By: Joe Mullin | PaidContent.org
There’s been growing talk about passing an online privacy law in Congress, but a group of California legislators isn’t going to wait-they’re pushing the issue in Sacramento, backing an online privacy bill backed by State Sen. Ellen Corbett (D-San Leandro). That bill failed in the state senate last week, but Sen. Corbett is looking for a re-vote that could come as soon as today. She’s pushing forward despite strong opposition from business groups and tech companies.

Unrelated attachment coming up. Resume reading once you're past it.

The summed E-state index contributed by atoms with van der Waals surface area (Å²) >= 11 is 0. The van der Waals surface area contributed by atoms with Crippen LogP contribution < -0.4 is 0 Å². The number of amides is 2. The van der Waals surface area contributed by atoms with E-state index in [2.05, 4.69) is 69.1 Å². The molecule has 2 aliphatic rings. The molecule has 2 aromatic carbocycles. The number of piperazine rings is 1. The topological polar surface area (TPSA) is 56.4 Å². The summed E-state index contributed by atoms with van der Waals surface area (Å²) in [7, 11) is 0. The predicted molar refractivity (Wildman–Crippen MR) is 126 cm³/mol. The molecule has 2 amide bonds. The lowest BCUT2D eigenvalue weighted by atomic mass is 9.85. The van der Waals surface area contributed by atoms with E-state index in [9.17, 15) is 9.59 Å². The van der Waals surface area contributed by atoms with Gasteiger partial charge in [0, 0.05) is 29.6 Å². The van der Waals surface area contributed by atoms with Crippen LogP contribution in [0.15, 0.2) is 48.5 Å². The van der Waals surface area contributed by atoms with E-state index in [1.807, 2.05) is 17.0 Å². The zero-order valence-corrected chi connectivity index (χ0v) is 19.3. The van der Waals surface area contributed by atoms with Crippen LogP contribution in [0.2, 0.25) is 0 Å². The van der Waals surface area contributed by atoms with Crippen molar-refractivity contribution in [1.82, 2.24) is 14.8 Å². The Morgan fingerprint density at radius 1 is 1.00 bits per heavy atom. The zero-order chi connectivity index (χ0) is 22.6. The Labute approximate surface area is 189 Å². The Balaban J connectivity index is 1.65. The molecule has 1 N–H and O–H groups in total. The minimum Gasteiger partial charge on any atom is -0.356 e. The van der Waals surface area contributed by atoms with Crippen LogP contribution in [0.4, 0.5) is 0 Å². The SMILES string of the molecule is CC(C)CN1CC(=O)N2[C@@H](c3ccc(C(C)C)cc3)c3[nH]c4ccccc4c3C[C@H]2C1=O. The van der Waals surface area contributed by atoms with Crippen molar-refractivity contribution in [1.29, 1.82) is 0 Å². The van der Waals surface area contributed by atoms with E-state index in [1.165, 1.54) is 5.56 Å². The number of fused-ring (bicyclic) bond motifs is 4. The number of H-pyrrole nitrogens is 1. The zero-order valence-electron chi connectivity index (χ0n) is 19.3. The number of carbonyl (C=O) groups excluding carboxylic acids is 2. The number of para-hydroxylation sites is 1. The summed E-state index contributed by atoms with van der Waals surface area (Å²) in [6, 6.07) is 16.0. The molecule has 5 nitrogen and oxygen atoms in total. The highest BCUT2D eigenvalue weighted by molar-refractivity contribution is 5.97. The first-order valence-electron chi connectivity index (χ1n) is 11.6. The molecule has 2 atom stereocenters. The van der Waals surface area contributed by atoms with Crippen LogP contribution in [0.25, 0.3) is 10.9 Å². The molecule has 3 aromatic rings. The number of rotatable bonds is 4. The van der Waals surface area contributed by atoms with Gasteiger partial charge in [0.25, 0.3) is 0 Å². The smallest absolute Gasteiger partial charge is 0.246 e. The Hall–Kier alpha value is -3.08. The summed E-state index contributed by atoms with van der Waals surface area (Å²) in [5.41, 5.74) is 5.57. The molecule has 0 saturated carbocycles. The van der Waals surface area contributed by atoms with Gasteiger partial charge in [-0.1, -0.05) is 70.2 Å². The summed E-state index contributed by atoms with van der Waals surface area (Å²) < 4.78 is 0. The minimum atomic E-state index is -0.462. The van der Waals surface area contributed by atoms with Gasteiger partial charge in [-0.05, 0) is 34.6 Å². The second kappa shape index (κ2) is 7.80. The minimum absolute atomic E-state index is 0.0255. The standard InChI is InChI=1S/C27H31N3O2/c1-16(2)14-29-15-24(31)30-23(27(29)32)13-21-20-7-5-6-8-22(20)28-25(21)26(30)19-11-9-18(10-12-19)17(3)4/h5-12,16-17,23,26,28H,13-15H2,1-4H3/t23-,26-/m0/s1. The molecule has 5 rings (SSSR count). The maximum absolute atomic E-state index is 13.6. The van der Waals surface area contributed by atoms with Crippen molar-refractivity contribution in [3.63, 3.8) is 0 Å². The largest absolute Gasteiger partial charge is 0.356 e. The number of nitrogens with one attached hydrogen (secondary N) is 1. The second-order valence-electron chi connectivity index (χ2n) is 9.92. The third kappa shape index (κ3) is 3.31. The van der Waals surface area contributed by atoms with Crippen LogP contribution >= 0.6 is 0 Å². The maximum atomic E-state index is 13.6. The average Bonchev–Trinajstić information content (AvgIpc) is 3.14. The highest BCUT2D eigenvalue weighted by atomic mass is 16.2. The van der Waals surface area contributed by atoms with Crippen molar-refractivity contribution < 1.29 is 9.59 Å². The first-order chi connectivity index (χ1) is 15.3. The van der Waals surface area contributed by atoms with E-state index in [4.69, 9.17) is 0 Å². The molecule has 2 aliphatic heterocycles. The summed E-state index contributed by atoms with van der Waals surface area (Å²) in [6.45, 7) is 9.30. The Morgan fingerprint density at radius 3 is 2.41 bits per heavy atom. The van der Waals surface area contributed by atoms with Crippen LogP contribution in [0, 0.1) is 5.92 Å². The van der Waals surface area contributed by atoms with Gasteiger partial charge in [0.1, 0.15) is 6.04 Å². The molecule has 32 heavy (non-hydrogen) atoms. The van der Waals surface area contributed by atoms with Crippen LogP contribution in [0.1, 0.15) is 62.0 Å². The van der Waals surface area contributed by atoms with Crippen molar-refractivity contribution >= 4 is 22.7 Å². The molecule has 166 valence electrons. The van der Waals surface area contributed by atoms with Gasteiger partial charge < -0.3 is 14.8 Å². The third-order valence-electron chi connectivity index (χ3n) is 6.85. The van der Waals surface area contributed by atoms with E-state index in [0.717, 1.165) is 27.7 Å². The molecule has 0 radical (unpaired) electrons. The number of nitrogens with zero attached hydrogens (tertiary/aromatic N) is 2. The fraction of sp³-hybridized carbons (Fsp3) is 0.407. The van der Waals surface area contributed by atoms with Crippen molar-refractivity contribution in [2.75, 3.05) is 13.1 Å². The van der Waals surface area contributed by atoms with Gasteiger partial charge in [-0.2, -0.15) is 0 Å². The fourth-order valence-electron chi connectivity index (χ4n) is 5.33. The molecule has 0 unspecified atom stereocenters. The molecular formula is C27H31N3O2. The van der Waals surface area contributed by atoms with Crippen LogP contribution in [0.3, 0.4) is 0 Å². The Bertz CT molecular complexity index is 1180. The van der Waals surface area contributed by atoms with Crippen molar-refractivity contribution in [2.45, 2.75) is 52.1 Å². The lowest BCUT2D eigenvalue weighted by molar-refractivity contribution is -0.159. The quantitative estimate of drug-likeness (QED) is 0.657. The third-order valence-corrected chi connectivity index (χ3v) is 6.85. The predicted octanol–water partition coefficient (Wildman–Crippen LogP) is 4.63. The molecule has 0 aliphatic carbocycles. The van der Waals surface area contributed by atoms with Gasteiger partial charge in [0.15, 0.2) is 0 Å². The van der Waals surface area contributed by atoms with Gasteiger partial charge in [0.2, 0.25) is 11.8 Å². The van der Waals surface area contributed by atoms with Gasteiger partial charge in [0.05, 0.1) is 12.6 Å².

The list of companies opposing the bill includes a who’s-who of big internet companies, including Facebook, Google, Twitter, Yahoo, LinkedIn, Zynga, Match.com and several startups.
The bill would require social networks to make users’ settings private by default, and have information shared only on an opt-in basis. It would also require new users to verify their privacy settings during the registration process. Companies that violate the rules could be liable for fines of up to $10,000 per violation.